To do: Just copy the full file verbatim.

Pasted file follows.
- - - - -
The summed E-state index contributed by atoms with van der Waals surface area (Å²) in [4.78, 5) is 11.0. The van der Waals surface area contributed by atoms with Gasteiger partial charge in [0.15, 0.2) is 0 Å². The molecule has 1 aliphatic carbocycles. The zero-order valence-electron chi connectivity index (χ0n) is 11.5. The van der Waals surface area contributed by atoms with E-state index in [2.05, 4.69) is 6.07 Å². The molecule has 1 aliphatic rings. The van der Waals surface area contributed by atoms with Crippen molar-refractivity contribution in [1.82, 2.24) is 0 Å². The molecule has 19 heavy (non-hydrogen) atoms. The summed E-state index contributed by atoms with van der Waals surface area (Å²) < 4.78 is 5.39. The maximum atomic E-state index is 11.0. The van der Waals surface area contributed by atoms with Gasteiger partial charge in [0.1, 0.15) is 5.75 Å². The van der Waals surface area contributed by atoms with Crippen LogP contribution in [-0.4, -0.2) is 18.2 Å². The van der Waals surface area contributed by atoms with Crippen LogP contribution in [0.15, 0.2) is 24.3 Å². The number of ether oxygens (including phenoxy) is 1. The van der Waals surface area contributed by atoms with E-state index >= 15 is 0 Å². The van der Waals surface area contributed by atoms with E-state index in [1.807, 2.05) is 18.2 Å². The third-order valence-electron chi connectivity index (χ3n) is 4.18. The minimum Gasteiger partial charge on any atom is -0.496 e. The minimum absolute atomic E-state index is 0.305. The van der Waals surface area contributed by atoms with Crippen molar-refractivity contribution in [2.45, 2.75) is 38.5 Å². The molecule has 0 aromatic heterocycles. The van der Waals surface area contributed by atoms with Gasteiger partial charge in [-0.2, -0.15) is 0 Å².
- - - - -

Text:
The summed E-state index contributed by atoms with van der Waals surface area (Å²) in [4.78, 5) is 11.0. The van der Waals surface area contributed by atoms with Gasteiger partial charge in [0.15, 0.2) is 0 Å². The molecule has 1 aliphatic carbocycles. The zero-order valence-electron chi connectivity index (χ0n) is 11.5. The van der Waals surface area contributed by atoms with E-state index in [2.05, 4.69) is 6.07 Å². The molecule has 1 aliphatic rings. The van der Waals surface area contributed by atoms with Crippen molar-refractivity contribution in [1.82, 2.24) is 0 Å². The molecule has 19 heavy (non-hydrogen) atoms. The summed E-state index contributed by atoms with van der Waals surface area (Å²) < 4.78 is 5.39. The maximum atomic E-state index is 11.0. The van der Waals surface area contributed by atoms with Gasteiger partial charge in [0.1, 0.15) is 5.75 Å². The van der Waals surface area contributed by atoms with Crippen LogP contribution in [-0.4, -0.2) is 18.2 Å². The van der Waals surface area contributed by atoms with Crippen LogP contribution in [0.15, 0.2) is 24.3 Å². The number of ether oxygens (including phenoxy) is 1. The van der Waals surface area contributed by atoms with E-state index >= 15 is 0 Å². The van der Waals surface area contributed by atoms with E-state index in [1.807, 2.05) is 18.2 Å². The third-order valence-electron chi connectivity index (χ3n) is 4.18. The minimum Gasteiger partial charge on any atom is -0.496 e. The minimum absolute atomic E-state index is 0.305. The van der Waals surface area contributed by atoms with Crippen molar-refractivity contribution in [2.45, 2.75) is 38.5 Å². The molecule has 0 aromatic heterocycles. The van der Waals surface area contributed by atoms with Gasteiger partial charge in [-0.2, -0.15) is 0 Å².